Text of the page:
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Fall Edition
Volume 99, Number 2

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Little Drummer Boy

Orchestra playing for Advent service

Lenora Wright '08

The orchestra ushers in the Christmas season with a celebratory spirit. 

By Renee Gray

Music is deeply important to my time of Advent preparation. It prepares my heart to allow the Spirit of God entrance into the most secret places. And, likewise, music, with meaningful and profoundly truthful lyrics, ushers me into the most Holy presence of a Most Holy God.

Since the age of eight, living in El Paso, Texas, one of my favorite Christmas musical songs has been “The Little Drummer Boy.” As a young girl, I clearly enjoyed the rhythm of the “pa rum pum pum pum.” In my early 20’s, though, at a time when my heart had become tender for God, listening to the “The Little Drummer Boy” for probably the fifth consecutive time, my heart heard more than the “pa rum pum pum pum” and my soul was penetrated by lyrics so deep and meaningful.

“Come they told me, pa rum pum pum pum.
A new born King to see, . . .
Our finest gifts we bring, . . .
To lay before the King, . . .
So to honor Him, . . .
When we come.”

I imagine the Magi, traveling to see the King of Kings, bringing their finest gifts to honor Him. Along the way, the Magi encourage others to come. At Advent each year, I ask myself, “Am I encouraging others — in my words, my deeds, the way I live — to come, to “see” the King of Kings?”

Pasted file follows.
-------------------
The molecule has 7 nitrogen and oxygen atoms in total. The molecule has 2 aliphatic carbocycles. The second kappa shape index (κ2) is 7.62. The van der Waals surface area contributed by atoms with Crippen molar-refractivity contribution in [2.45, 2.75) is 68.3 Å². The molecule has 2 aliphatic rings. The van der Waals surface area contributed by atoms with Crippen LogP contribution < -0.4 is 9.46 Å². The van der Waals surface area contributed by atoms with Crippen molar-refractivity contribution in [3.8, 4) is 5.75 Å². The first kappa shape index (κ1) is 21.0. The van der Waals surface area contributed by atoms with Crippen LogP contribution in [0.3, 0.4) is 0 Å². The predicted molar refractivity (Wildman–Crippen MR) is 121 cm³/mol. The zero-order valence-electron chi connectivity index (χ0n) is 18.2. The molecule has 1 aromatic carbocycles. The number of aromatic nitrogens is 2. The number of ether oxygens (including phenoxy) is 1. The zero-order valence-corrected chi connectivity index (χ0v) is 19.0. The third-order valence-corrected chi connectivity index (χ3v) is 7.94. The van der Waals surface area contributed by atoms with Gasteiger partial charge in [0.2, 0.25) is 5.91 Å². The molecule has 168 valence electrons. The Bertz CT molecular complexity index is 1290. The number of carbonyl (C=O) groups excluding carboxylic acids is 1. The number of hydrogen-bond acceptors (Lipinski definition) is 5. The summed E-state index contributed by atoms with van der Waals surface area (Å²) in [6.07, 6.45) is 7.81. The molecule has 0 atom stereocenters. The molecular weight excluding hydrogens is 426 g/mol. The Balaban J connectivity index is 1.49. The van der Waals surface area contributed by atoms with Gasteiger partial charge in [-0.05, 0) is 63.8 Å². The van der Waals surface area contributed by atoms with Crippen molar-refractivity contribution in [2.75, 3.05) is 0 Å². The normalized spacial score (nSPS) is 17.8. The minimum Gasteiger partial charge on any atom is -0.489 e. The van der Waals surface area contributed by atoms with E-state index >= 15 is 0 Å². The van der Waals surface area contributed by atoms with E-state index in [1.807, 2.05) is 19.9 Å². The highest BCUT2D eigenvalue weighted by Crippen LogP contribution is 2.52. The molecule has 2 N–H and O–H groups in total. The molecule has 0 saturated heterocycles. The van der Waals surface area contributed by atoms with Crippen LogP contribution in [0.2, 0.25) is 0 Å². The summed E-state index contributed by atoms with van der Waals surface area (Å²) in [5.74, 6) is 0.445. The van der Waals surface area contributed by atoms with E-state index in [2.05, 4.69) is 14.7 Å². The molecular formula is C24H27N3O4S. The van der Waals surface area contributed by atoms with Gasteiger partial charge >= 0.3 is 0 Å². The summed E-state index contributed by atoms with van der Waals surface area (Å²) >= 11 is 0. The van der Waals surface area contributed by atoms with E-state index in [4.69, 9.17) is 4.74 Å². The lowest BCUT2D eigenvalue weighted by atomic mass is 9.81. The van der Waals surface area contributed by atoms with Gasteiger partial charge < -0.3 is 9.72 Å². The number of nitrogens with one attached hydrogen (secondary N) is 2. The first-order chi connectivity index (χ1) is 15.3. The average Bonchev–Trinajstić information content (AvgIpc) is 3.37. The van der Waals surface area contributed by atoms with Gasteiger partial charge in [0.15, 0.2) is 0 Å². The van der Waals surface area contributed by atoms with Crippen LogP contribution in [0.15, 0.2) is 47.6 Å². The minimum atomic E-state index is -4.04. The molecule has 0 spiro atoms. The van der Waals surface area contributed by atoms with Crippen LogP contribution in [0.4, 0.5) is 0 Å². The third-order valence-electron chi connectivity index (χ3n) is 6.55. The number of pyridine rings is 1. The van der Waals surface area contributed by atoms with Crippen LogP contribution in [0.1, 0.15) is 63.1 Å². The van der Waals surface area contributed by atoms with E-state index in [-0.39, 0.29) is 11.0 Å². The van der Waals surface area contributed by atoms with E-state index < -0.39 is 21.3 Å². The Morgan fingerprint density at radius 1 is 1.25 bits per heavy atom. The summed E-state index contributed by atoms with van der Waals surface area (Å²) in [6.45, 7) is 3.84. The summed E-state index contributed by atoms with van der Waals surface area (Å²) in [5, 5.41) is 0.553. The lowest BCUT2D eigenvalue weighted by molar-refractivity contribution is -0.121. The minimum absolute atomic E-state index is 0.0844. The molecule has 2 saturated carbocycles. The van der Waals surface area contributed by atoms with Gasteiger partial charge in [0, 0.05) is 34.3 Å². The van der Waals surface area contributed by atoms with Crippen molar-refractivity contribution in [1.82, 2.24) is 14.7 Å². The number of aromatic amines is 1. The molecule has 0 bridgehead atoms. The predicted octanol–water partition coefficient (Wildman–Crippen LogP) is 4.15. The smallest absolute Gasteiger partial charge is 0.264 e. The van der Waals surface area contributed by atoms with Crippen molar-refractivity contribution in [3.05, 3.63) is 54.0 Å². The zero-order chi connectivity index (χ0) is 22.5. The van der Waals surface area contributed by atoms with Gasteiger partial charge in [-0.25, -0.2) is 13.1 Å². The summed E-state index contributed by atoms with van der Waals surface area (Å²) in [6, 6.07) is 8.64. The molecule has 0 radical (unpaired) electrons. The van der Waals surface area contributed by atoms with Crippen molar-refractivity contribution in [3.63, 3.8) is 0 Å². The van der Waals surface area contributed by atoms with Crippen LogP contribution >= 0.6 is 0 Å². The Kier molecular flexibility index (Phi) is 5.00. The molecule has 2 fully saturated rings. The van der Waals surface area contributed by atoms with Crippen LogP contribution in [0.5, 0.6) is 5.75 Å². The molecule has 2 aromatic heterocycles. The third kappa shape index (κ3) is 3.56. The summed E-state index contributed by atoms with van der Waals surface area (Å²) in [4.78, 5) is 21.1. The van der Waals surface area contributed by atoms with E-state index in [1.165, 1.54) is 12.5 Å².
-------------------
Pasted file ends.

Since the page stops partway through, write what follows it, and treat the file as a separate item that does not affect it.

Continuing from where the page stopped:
“Little Baby, pa rum pum pum pum.
I am a poor boy, too, . . .
I have no gift to bring, . . .
That’s fit to give the King, . . .
Shall I play for you . . .
On my drum?”

The poor drummer boy felt he did not have a gift that was fit for the King, so he asked if he could present his talent as his “present.” During my time of Advent, am I purposing to not become engulfed in the exorbitant giving and receiving of earthly treasures? Rather, am I seeking to give a gift to the King, to give Him the only treasure I believe will honor Him — the treasure of my heart?

“Mary nodded, pa rum pum pum pum.
The ox and lamb kept time, . . .
I played my drum for Him, . . .
I played my best for Him, . . .
Then He smiled at me, . . .
Me and my drum.”

My mind paints a vivid picture of the drummer boy standing in the stable, beating his drum for Jesus; nearby, the ox and lamb are grazing or sleeping and realizing the high honor that is being given to the King. The stable animals come to attention and begin to march in step with the drummer boy’s rhythmic beat. The drummer boy played his best, and Jesus smiled. Advent is a time for me to inventory the gifts and talents that God has given me and to recommit them to Him. It is a time for me to make a fresh commitment to use my gifts and talents to the best of my ability so that God is honored.

As music prepares my heart to celebrate the birth of my Lord and Savior, my desire is that I may experience, as the drummer boy did, the smile of Jesus in response to my gift to Him.

Renee Gray is a development officer in the Department of Estate Planning.


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